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Ceramic Studies in Archaeology: An Updated Exploration of Materials Science Methods in Anthropology: Home

By Charles C. Kolb


This essay first appeared in the August 2023 issue of Choice (volume 60 | issue 12).


In 1996, Choice published my essay, “Ceramic Studies in Archaeology: The Interfaces of Anthropology and Materials Science” in its December issue.1 That essay assessed 138 books or monographs focusing on archaeological, ethnoarchaeological, and ethnographic topics published through 1996, focusing on publications from the two decades prior to that.

Over the past five decades, there has been an explosion in the number of publications of detailed scientific assessments of archaeological pottery, including books, monographs, annuals, serials, and journals. Publications on these and related topics would have occupied appendixes, lesser summaries, or notes in the previous millennium, but have expanded into well-illustrated books, both large and small monographs, and internet periodicals in the present. Among these studies, there is a growing emphasis on the interpretation of scientific data utilizing concepts from the social sciences and humanities.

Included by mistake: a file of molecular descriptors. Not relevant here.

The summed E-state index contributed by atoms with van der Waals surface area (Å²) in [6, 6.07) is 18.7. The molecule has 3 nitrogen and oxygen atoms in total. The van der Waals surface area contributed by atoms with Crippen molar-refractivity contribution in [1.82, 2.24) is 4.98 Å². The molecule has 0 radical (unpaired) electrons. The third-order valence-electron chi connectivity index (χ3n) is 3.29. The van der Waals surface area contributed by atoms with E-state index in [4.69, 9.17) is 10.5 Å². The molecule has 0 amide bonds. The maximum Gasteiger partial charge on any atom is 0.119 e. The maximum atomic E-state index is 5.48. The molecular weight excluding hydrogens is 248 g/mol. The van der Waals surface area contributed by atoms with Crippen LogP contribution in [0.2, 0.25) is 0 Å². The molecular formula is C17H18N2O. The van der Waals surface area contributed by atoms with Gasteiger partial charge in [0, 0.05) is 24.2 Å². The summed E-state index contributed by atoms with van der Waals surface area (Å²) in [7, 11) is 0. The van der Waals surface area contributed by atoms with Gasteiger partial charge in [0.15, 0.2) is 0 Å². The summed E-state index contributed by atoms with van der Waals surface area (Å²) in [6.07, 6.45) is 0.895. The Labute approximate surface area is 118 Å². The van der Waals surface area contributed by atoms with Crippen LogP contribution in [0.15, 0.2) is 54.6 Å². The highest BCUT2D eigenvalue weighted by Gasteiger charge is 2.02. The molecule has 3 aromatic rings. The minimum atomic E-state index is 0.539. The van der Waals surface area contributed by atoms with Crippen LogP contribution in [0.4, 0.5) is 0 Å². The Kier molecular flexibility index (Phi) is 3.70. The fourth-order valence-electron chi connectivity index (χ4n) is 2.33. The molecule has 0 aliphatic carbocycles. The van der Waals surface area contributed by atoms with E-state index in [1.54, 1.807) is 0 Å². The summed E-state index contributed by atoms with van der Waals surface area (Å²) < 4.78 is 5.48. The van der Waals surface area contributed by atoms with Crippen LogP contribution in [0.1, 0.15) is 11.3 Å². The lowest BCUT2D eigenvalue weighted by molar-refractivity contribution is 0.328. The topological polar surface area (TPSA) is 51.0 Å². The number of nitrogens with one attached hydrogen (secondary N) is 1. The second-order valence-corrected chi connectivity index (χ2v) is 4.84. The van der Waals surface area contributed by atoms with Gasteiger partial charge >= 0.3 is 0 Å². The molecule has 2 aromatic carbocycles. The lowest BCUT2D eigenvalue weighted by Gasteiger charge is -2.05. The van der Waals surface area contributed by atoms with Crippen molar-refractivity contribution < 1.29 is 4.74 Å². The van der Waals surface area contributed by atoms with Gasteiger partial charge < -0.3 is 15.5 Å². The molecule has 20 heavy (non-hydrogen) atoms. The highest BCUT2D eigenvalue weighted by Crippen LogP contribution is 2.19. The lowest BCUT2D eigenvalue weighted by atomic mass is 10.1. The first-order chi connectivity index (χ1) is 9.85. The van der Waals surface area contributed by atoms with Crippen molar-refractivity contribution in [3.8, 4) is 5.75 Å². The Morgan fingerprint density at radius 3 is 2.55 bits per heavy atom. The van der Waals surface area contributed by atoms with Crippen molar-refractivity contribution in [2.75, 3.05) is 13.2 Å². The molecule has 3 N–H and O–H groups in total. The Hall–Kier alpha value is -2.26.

The current essay updates the 1996 essay, focusing on encyclopedias, books, and monographs published on archaeological ceramics since 2000. There were approximately 450 major works published during this period, some of which have been reviewed for Choice or the quarterly Society for Archaeological Sciences Bulletin.2 Because of the quantity of publications, this essay focuses on significant English-language publications. The majority of works cited, which librarians should consider acquiring for their collections, focus either on physicochemical methods or interpretive assessments.

Dr. Charles C. Kolb is a retired anthropological archaeologist. He previously served as a senior administrator in the Division of Preservation and Access at the National Endowment for the Humanities. He has studied the physical and cultural properties of ceramic materials and archaeological pottery hailing from Mesoamerica, the North American Great Lakes region, and Central Asia for more than sixty years.

1. Charles C. Kolb, “Ceramic Studies in Archaeology: The Interfaces of Anthropology and Materials Science,” Choice, v. 33, no. 4, pp. 571–83.

2. It is worth noting that Kolb served as Associate Editor for Archaeological Ceramics for the SAS Bulletin for 26 years.